- Features No comments
- Display No comments
- Battery life No comments
- Ease of use No comments
- Storage capacity No comments
- Design and form factor No comments
- Portability (size / weight) No comments
- Durability No comments
The device in and of itself is a nice little piece of hardware that is reminiscent of a Motorola Droid vs. the iPhone. It's a little blockier and feels substantial in your hand. The 7" display seems to be the perfect size to replace a typical paperback which makes it seem like a no brainer for books and movies. However is was much weightier than I expected and a little awkward to hold. The power button for the device is at the bottom which seems completely counter intuitive especially when holding it one handed. If you try to hold the device in one hand you need to splay your fingers along the bottom to prop up the device which will inevitably cause you to accidentally trip the power switch. Incredibly annoying. Of course, since the display rotates, you can flip the device upside down to read however the lock screen does not rotate which makes this workaround clunky. Even ignoring the power button issue, the device is just too heavy to hold with one hand easily, after 30 minutes with the device my hand was going numb. I like my original kindle for it's light weight feel which truly makes it a paperback replacement. The fire is definitely a two handed device which doesn't make sense with such a small screen. If you're going to use two hands you might as well use a 10" device.
One bright spot was the interface which is well thought out and elegant. It's highlight is the cover flow homepage that moves seamlessly through your content. Overall the Amazon skin on android is well executed, with plenty of content integration that feel natural. Navigation is easy and intuitive on the device. I had no trouble knowing where to go for my content. Keep in mind that the Fire is not a typical tablet, it's designed entirely as an entertainment device for consuming content, apps, email, calendars, browsing, and even social media all feel like an afterthought. If you're like me and have a lot of content within the Amazon ecosystem this is a great device for accessing that content.
One drawback to the device is the available storage. Amazon pushes their cloud as integral to the device which reduces the need for on device music, but without 4G this is a pretty empty promise. I have a 64G iPad which is mostly full of music and movies and I found myself pushing the boundaries on the Fire pretty quickly, especially since I use my devices in my commute. So while it gets you access to great content, there are some big limitations.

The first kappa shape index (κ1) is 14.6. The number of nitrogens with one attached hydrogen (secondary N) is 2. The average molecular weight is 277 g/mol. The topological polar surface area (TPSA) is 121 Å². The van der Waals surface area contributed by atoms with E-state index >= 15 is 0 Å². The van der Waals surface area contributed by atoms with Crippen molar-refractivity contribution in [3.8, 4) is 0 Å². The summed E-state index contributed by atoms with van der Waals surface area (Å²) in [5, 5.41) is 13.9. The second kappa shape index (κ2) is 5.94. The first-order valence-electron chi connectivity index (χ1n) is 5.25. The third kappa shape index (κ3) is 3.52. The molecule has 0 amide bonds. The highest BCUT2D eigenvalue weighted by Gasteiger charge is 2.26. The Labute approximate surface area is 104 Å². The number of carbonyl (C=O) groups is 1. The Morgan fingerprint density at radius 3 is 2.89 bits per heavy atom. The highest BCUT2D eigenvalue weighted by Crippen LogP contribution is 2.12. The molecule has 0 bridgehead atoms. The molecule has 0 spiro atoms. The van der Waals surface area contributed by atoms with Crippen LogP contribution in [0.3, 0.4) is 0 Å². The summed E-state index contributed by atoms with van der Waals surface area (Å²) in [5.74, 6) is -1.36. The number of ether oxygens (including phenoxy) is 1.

Lastly, I think it's worth pointing out some things that others have pointed out about the device. Page turns on books on the Kindle Fire are not what they are on other apps (e.g. iOS). It's crazy to think that the premier device is so clunky on books. When I first turned on the device and tried to read the included welcome letter from Jeff Bezos the device had a hard time displaying the content and getting to the second page. It's also not even close to a comfortable reading experience for newspapers and magazines. At 7" there's no way to read a digital analog to a print publication when all that's happened is the content has been re-sized to fit the screen. This results in text that is too small and can only be read with zooming and panning. Finally, as I mentioned previously, the idea of using the device for email or surfing the web feels like an afterthought. Finding the email app took some time and the browser is the last available tab on the interface. It's clear Amazon wants you to use the device to buy more movies, music, books, and newspapers.
While this was a disappointing experience I'm still holding out hope. I like the direction that this is going and who can argue with the price point. Perhaps when they come out with the next version I'll make the jump.
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